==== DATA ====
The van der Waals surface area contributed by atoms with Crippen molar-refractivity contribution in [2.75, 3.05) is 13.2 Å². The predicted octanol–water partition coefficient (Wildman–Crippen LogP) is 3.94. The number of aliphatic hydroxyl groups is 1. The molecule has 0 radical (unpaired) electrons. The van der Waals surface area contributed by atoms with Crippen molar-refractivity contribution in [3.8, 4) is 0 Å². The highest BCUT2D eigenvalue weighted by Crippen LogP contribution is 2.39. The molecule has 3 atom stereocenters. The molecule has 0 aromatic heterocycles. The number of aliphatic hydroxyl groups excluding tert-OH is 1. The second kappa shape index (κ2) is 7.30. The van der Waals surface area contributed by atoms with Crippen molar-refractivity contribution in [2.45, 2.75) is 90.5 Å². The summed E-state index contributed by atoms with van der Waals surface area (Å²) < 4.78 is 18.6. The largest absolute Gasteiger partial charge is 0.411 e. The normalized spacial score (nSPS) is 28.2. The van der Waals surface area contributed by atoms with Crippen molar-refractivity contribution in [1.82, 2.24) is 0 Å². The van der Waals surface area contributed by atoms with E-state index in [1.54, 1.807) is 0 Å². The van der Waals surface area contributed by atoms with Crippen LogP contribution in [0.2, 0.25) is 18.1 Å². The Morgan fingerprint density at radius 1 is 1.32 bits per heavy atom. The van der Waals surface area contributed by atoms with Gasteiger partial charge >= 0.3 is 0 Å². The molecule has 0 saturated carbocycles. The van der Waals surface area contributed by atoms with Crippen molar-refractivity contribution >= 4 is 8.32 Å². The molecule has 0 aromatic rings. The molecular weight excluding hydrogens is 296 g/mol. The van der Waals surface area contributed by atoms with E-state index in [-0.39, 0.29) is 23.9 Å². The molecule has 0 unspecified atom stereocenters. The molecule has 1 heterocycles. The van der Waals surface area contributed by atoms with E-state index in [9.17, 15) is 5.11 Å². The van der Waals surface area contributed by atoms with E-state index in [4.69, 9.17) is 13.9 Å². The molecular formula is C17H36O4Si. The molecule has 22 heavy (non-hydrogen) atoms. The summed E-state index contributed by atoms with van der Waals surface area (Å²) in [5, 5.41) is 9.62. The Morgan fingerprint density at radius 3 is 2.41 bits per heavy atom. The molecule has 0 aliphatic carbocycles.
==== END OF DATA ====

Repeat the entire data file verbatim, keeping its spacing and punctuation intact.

The van der Waals surface area contributed by atoms with Crippen molar-refractivity contribution in [2.75, 3.05) is 13.2 Å². The predicted octanol–water partition coefficient (Wildman–Crippen LogP) is 3.94. The number of aliphatic hydroxyl groups is 1. The molecule has 0 radical (unpaired) electrons. The van der Waals surface area contributed by atoms with Crippen molar-refractivity contribution in [3.8, 4) is 0 Å². The highest BCUT2D eigenvalue weighted by Crippen LogP contribution is 2.39. The molecule has 3 atom stereocenters. The molecule has 0 aromatic heterocycles. The number of aliphatic hydroxyl groups excluding tert-OH is 1. The second kappa shape index (κ2) is 7.30. The van der Waals surface area contributed by atoms with Crippen molar-refractivity contribution in [2.45, 2.75) is 90.5 Å². The summed E-state index contributed by atoms with van der Waals surface area (Å²) < 4.78 is 18.6. The largest absolute Gasteiger partial charge is 0.411 e. The normalized spacial score (nSPS) is 28.2. The van der Waals surface area contributed by atoms with Crippen molar-refractivity contribution in [1.82, 2.24) is 0 Å². The van der Waals surface area contributed by atoms with E-state index in [1.54, 1.807) is 0 Å². The van der Waals surface area contributed by atoms with Crippen LogP contribution in [0.2, 0.25) is 18.1 Å². The Morgan fingerprint density at radius 1 is 1.32 bits per heavy atom. The van der Waals surface area contributed by atoms with Gasteiger partial charge >= 0.3 is 0 Å². The molecule has 0 saturated carbocycles. The van der Waals surface area contributed by atoms with Crippen molar-refractivity contribution >= 4 is 8.32 Å². The molecule has 0 aromatic rings. The molecular weight excluding hydrogens is 296 g/mol. The van der Waals surface area contributed by atoms with E-state index in [-0.39, 0.29) is 23.9 Å². The molecule has 0 unspecified atom stereocenters. The molecule has 1 heterocycles. The van der Waals surface area contributed by atoms with E-state index in [9.17, 15) is 5.11 Å². The van der Waals surface area contributed by atoms with E-state index in [4.69, 9.17) is 13.9 Å². The molecular formula is C17H36O4Si. The molecule has 22 heavy (non-hydrogen) atoms. The summed E-state index contributed by atoms with van der Waals surface area (Å²) in [5, 5.41) is 9.62. The Morgan fingerprint density at radius 3 is 2.41 bits per heavy atom. The molecule has 0 aliphatic carbocycles.